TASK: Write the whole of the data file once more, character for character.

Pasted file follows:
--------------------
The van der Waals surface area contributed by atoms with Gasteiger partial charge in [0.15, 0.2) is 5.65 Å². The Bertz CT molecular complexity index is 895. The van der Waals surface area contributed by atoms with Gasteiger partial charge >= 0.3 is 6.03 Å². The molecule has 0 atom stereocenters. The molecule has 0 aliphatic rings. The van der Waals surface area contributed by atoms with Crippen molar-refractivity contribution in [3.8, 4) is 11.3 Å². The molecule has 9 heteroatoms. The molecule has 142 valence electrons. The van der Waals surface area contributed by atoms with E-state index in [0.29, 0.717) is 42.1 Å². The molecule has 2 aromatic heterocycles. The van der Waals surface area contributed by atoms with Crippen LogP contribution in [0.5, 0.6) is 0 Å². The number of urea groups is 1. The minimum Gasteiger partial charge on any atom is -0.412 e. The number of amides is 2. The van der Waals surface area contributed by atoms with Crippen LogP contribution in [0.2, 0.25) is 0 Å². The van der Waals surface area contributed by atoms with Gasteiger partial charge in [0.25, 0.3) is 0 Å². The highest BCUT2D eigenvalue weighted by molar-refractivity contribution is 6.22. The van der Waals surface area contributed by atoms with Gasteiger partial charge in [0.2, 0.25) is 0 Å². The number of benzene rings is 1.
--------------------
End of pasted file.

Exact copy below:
The van der Waals surface area contributed by atoms with Gasteiger partial charge in [0.15, 0.2) is 5.65 Å². The Bertz CT molecular complexity index is 895. The van der Waals surface area contributed by atoms with Gasteiger partial charge >= 0.3 is 6.03 Å². The molecule has 0 atom stereocenters. The molecule has 0 aliphatic rings. The van der Waals surface area contributed by atoms with Crippen molar-refractivity contribution in [3.8, 4) is 11.3 Å². The molecule has 9 heteroatoms. The molecule has 142 valence electrons. The van der Waals surface area contributed by atoms with E-state index in [0.29, 0.717) is 42.1 Å². The molecule has 2 aromatic heterocycles. The van der Waals surface area contributed by atoms with Crippen LogP contribution in [0.5, 0.6) is 0 Å². The number of urea groups is 1. The minimum Gasteiger partial charge on any atom is -0.412 e. The number of amides is 2. The van der Waals surface area contributed by atoms with Crippen LogP contribution in [0.2, 0.25) is 0 Å². The van der Waals surface area contributed by atoms with Gasteiger partial charge in [0.25, 0.3) is 0 Å². The highest BCUT2D eigenvalue weighted by molar-refractivity contribution is 6.22. The van der Waals surface area contributed by atoms with Gasteiger partial charge in [0.2, 0.25) is 0 Å². The number of benzene rings is 1.